2008 Presidential Election Weekly Poll

http://www.votenic.com

The Only Poll That Matters.
Results Posted Every Tuesday Evening.

Posted by: votenic | November 28, 2007 10:56 PM | Report abuse

Why is there no link on the wp.com page to the exploding story about Giuliani charging his trysts with his mistress to the NYC taxpayers? Not a bloody word - why?

This after 24-hour coverage of the Monica scandal - why the double-standard? Oh, I forgot, it's a neocon newspaper so they are protecting the neocon candidate. Fred Hiatt, I hear you loud and clear.

Time to turn to the competition, kids.

http://www.usatoday.com/news/politics/election2008/2007-11-28-giuliani-bills_N.htm

Posted by: B2O2 | November 28, 2007 10:29 PM | Report abuse

Getting Romney to answer tough questions was like nailing jelly to the wall, wasn't it? (The thing about waterboarding was really a low point, whether you believe it should be allowed or not.) Romney just gives the impression of having been designed by an ad agency. It's like every answer and every position is carefully calculated not to offend rather than something he genuinely believes in.

I think I'll start calling him that: Governor Jelly.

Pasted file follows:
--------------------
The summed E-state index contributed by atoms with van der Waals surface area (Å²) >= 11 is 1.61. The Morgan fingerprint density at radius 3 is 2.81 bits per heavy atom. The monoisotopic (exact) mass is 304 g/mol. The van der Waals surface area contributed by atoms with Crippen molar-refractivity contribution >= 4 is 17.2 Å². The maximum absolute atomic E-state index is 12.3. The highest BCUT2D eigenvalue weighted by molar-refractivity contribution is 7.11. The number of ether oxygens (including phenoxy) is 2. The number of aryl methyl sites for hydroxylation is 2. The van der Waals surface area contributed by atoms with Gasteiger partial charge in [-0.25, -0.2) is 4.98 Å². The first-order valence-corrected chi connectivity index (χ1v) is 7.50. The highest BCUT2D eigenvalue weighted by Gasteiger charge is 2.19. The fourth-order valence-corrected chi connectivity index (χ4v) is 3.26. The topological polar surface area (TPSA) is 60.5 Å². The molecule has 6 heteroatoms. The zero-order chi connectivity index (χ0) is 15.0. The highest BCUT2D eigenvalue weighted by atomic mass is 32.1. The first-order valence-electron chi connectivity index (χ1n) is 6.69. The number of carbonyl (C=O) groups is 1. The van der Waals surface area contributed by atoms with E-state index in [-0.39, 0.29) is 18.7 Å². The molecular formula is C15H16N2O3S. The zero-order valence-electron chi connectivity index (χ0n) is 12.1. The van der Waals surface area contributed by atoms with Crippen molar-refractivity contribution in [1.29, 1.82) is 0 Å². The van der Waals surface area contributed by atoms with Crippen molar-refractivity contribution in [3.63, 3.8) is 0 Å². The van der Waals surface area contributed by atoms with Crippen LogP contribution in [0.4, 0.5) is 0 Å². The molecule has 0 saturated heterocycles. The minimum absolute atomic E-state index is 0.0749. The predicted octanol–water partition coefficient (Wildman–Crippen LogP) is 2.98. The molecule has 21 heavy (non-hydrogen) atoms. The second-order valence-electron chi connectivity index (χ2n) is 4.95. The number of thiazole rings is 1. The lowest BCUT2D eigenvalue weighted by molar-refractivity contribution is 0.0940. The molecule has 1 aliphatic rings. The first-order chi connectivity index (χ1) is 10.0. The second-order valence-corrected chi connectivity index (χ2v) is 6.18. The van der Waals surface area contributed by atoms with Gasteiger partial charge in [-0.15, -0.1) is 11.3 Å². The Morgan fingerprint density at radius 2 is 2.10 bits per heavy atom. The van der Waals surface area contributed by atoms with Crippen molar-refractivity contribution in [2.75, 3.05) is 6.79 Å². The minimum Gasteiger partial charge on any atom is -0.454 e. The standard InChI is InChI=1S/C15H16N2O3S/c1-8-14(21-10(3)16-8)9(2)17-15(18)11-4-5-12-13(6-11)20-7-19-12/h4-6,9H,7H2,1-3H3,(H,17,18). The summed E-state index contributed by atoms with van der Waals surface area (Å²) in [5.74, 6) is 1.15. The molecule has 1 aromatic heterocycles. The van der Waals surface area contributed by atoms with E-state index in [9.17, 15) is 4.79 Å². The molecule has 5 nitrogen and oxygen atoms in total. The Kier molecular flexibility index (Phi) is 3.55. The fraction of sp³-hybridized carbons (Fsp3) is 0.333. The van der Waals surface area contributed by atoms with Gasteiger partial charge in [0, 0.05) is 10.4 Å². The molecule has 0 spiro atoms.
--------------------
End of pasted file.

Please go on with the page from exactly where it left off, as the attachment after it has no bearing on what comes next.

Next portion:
Posted by: anon99 | November 28, 2007 10:28 PM | Report abuse

The eight Republican presidential hopefuls are squaring off in a challenge unlike anything they've faced as they step onto the stage for their party's first CNN/YouTube debate Wednesday in St. Petersburg, Florida. GOP hopefuls traded sharp jabs over immigration, taxes, and other to differentiate themselves.

Who won the CNN Youtube Republican Debate in Florida?

http://www.youpolls.com/details.asp?pid=1119


.

Posted by: PollM | November 28, 2007 9:12 PM | Report abuse

I am a die hard neocon. I am watching the debate and find an extraordinary difference between us and the Dems. The difference? The Republicans are actually answering questions on their positions without continued prodding and having their campaign manager answer it 2 weeks later. I may not agree with all their positions but at least I know where they stand. Which is more than can be said about Hillary or Barak the not so articulate, who speak for 5 minutes and say nothing.

Posted by: jaimielpn | November 28, 2007 9:06 PM | Report abuse

Rudy is having a tough night. Will this be his downfall? Because of immigration?

Debate liveblog.
http://political-buzz.com/2007/11/28/fl-youtube-republican-debate-liveblog/

Posted by: parkerfl | November 28, 2007 8:25 PM | Report abuse

If you should happen to read Huffington Post or Daily Kos, you will learn that one leading candidate is almost certainly leaving the fray. I say, "Awwwww." So long Rudy.

Posted by: cdavidj | November 28, 2007 6:54 PM | Report abuse

Although you didn't even bother to mention Ron Paul, that's better than demeaning him and all of his supporters by calling him a "sideshow" as Bill Schneider of CNN did. Nice to know he's at least playing into Paul's anti-establishment appeal.